My October Fun

 

About a month ago, I had back surgery at Tufts Medical Center. I’d been warned repeatedly that this was “major surgery” and that recovery would be long. But I didn’t really need to be warned because my dear sister Gracie underwent similar surgery in June and I’d watched her recovery. So I knew the drill. Or I thought I did. 

 

The operation went smoothly and I now have two fused vertebrae complete with hardware binding them together, plus a few vertebrae that have been cleaned up. The operation seems to have been a success and my recovery is ahead of schedule. 

 

But when I look back on that day four weeks ago, I don’t think of the surgery itself. Rather, I think of the effect of the painkillers (opioids) administered after surgery. They caused serious hallucinations that gripped me for five days after the operation, causing me to be re-admitted to Tufts one day after being discharged The drugs yanked me back and forth from the real world to my hallucinatory world in the blink of an eye. One day Winston Churchill visited me in my room — or so I told my wife Lucy. When she told me he wasn’t there, I replied, “That’s what you think!”  Back in the ER when the hallucinations worsened, I discovered a plot involving a cabal of scam artists scheming to rip off the hospital. I clued in the nurses about the mischief afoot and they replied very understandingly, “OK, thanks for letting us know.”

 

On the final night of my return visit to the hospital I experienced a bizarre vision lasting all night. It started right there in the hospital, then spilled  out into the streets. It involved people I knew. It involved the church. I was torn between being in that world, joining my co-religionists, or blinking my eyes and being in a hospital room. I was anxious and fearful until I got out of the hospital the next day. I knew it would start again if I stayed another night.

 

Losing your mind is terrifying. And it’s happened to me twice this year. Both times I’d been prescribed opioids for pain, and in both cases I was in the hospital after the pain subsided being observed to see if I was sane enough to leave. No  more opioids for Buck! But the operation was a success and I am getting more active and agile each day. My recovery would have been much more difficult without the advice from Gracie and the care I got from my Nurse Ratched, Lucy, who waited on me hand and foot. 

 

Brexit – A Wealth of Entertainment Pleasure

 

During my recovery at home, I have been entertained for many hours by the Brexit issue. Thank God for BBC America (channel 346 on DirectTV) which has allowed me to watch the British Parliament debate Brexit ad nauseum for the past month. My addiction to this unending drama and to the characters animating it (Boris, Jeremy, Jacob, Ian, Jo, and Arlene) seemed to be a wonderful new form of spectator sport. I am even reading a biography of one of the most interesting, if unlikeable, Tories — Jacob Rees-Mogg.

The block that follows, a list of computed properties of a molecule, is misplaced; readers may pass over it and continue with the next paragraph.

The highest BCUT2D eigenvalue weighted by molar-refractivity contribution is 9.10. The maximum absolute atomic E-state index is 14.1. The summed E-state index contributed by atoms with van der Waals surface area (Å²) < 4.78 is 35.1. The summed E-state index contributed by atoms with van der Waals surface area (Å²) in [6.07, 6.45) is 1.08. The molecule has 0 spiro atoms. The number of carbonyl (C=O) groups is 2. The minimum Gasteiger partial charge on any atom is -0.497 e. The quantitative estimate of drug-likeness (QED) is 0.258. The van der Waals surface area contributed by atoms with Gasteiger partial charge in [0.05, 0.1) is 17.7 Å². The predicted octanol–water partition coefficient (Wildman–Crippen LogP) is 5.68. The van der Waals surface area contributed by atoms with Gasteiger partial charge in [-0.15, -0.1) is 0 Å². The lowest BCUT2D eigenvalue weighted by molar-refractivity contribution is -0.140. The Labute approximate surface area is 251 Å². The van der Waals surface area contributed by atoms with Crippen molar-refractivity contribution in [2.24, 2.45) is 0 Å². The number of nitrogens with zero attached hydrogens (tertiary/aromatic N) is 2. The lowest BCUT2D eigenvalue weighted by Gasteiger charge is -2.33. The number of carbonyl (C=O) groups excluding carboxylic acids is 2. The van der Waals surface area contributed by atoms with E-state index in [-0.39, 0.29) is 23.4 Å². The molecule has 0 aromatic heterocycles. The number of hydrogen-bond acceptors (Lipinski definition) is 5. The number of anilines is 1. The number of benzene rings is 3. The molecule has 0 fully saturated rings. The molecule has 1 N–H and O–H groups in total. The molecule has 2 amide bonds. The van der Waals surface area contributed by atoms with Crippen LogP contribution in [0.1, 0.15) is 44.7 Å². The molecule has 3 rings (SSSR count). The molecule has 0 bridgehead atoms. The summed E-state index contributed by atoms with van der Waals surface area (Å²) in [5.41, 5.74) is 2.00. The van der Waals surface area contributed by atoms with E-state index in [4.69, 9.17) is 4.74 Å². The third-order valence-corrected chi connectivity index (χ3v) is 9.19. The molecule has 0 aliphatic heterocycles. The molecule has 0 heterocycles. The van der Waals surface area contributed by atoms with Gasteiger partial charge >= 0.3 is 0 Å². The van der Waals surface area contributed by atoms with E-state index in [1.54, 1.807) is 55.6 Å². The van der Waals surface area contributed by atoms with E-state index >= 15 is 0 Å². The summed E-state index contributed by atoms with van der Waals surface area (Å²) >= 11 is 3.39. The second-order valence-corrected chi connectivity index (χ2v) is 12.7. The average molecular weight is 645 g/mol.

The experience has affected me in two ways, one good and one bad. The good: It has distracted me from  political turmoil in the U.S. and consequent depression over it. The bad: I see the dysfunction of a parliamentary form of democracy that I had once admired. 

 

On the Home Front

 

Now, a few words about our benighted land.  For those of us who are actively ashamed of living in a country that elected Donald Trump as president, the situation is this. Forty percent of the population feels as we do and 40 percent are enamored of Trump. That leaves 20 percent up for grabs in 2020. They will decide what kind of country we are. And once that’s decided, we will no longer be able to say, “This isn’t who we are.” If Trump is re-elected we will prove that we, indeed, are a country of right wing, immigrant-hating, selfish, pompous, self-absorbed lemmings. 

 

There is a subset of the 20 percent on which I want to turn my focus. They are the group who really votes the Dow Jones Industrial Average. I am probably dating myself when I use the DJIA here because there are so many new financial yardsticks more meaningful than the Dow. But you know what I mean. This group will vote for anyone who is most likely to make “the market” go up. You know them and I know them. They look down on Trump socially as a gross nouveau riche arriviste, but he protects them from those who might hurt corporate profits and cause  “the market” to go down. 

 

They cannot risk a slump in the value of their portfolios even if it means electing an ignorant cretin who they wouldn’t let into their country clubs. Trump knows about this group and plays to them. That is why he mentions stock market highs every day. He wants to keep the stock market voters corralled and ready. He even predicts stock market crashes if the Democrats win. 

 

Some of these stock market voters are surreptitious. They are ashamed to say that they’d vote for Trump, so they lie about their intentions. Some of them use the cover of being Republicans. Some of them warn of a real danger of socialism, of the Democratic Party having gone too far left. This is all code for the stock market voter who wants to justify voting for a man whom he looks down on. These are “haves” who put their own enrichment above the lifting up of the “have nots”. They will have a clear choice in 2020 and they will help determine what this country really stands for.

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About Buck Close

Buck CloseDeacon Buck Close serves on the staff of the Church of St. John the Evangelist in Newport, RI. He was born in South Carolina, graduated from Tulane University in 1972 with a BA in Economics and Latin American Studies.

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